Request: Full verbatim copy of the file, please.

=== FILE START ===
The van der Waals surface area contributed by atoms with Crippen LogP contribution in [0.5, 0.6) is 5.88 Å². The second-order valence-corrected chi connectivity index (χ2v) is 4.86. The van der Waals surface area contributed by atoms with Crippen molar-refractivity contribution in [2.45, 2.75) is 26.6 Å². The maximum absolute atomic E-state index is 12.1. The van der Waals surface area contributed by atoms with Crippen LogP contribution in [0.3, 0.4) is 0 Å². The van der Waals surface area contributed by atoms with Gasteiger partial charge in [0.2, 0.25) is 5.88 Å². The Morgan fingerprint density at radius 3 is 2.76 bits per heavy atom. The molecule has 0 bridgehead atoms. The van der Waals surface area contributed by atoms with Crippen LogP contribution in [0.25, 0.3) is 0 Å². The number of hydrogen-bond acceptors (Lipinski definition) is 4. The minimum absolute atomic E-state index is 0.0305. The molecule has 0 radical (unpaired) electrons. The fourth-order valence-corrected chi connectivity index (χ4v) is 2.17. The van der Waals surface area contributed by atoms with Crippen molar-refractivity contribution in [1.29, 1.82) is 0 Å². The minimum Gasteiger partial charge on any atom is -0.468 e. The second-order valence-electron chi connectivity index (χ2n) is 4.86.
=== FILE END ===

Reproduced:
The van der Waals surface area contributed by atoms with Crippen LogP contribution in [0.5, 0.6) is 5.88 Å². The second-order valence-corrected chi connectivity index (χ2v) is 4.86. The van der Waals surface area contributed by atoms with Crippen molar-refractivity contribution in [2.45, 2.75) is 26.6 Å². The maximum absolute atomic E-state index is 12.1. The van der Waals surface area contributed by atoms with Crippen LogP contribution in [0.3, 0.4) is 0 Å². The van der Waals surface area contributed by atoms with Gasteiger partial charge in [0.2, 0.25) is 5.88 Å². The Morgan fingerprint density at radius 3 is 2.76 bits per heavy atom. The molecule has 0 bridgehead atoms. The van der Waals surface area contributed by atoms with Crippen LogP contribution in [0.25, 0.3) is 0 Å². The number of hydrogen-bond acceptors (Lipinski definition) is 4. The minimum absolute atomic E-state index is 0.0305. The molecule has 0 radical (unpaired) electrons. The fourth-order valence-corrected chi connectivity index (χ4v) is 2.17. The van der Waals surface area contributed by atoms with Crippen molar-refractivity contribution in [1.29, 1.82) is 0 Å². The minimum Gasteiger partial charge on any atom is -0.468 e. The second-order valence-electron chi connectivity index (χ2n) is 4.86.